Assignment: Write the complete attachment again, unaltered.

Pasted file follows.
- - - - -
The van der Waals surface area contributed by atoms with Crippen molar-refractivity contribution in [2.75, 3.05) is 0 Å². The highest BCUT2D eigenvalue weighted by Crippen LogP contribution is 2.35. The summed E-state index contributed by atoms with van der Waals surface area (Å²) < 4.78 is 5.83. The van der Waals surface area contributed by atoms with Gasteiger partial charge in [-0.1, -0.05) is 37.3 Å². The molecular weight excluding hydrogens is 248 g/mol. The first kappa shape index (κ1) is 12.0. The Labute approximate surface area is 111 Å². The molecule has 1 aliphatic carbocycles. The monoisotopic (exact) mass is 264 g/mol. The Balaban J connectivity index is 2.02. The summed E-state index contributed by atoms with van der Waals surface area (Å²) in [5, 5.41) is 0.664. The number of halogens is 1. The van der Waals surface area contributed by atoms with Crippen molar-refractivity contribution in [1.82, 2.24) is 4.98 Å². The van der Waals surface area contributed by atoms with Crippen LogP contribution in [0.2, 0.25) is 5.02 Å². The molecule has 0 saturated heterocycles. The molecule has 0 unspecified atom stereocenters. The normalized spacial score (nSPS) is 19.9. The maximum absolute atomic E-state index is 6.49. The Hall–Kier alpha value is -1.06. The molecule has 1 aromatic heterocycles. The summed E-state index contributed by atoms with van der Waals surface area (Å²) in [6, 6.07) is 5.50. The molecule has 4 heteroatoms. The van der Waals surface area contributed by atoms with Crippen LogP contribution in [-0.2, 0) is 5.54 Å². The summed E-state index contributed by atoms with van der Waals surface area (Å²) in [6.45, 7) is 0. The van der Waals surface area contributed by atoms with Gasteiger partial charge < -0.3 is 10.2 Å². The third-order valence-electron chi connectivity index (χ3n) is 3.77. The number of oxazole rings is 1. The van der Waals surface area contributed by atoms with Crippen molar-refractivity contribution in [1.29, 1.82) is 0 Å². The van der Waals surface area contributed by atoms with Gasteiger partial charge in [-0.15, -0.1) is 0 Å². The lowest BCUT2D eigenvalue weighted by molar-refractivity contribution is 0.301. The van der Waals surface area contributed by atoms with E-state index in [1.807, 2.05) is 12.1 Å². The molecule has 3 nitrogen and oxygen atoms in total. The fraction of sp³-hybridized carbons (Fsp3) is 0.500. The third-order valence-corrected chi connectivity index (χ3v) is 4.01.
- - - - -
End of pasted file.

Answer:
The van der Waals surface area contributed by atoms with Crippen molar-refractivity contribution in [2.75, 3.05) is 0 Å². The highest BCUT2D eigenvalue weighted by Crippen LogP contribution is 2.35. The summed E-state index contributed by atoms with van der Waals surface area (Å²) < 4.78 is 5.83. The van der Waals surface area contributed by atoms with Gasteiger partial charge in [-0.1, -0.05) is 37.3 Å². The molecular weight excluding hydrogens is 248 g/mol. The first kappa shape index (κ1) is 12.0. The Labute approximate surface area is 111 Å². The molecule has 1 aliphatic carbocycles. The monoisotopic (exact) mass is 264 g/mol. The Balaban J connectivity index is 2.02. The summed E-state index contributed by atoms with van der Waals surface area (Å²) in [5, 5.41) is 0.664. The number of halogens is 1. The van der Waals surface area contributed by atoms with Crippen molar-refractivity contribution in [1.82, 2.24) is 4.98 Å². The van der Waals surface area contributed by atoms with Crippen LogP contribution in [0.2, 0.25) is 5.02 Å². The molecule has 0 saturated heterocycles. The molecule has 0 unspecified atom stereocenters. The normalized spacial score (nSPS) is 19.9. The maximum absolute atomic E-state index is 6.49. The Hall–Kier alpha value is -1.06. The molecule has 1 aromatic heterocycles. The summed E-state index contributed by atoms with van der Waals surface area (Å²) in [6, 6.07) is 5.50. The molecule has 4 heteroatoms. The van der Waals surface area contributed by atoms with Crippen LogP contribution in [-0.2, 0) is 5.54 Å². The summed E-state index contributed by atoms with van der Waals surface area (Å²) in [6.45, 7) is 0. The van der Waals surface area contributed by atoms with Gasteiger partial charge < -0.3 is 10.2 Å². The third-order valence-electron chi connectivity index (χ3n) is 3.77. The number of oxazole rings is 1. The van der Waals surface area contributed by atoms with Crippen molar-refractivity contribution in [1.29, 1.82) is 0 Å². The van der Waals surface area contributed by atoms with Gasteiger partial charge in [-0.15, -0.1) is 0 Å². The lowest BCUT2D eigenvalue weighted by molar-refractivity contribution is 0.301. The van der Waals surface area contributed by atoms with E-state index in [1.807, 2.05) is 12.1 Å². The molecule has 3 nitrogen and oxygen atoms in total. The fraction of sp³-hybridized carbons (Fsp3) is 0.500. The third-order valence-corrected chi connectivity index (χ3v) is 4.01.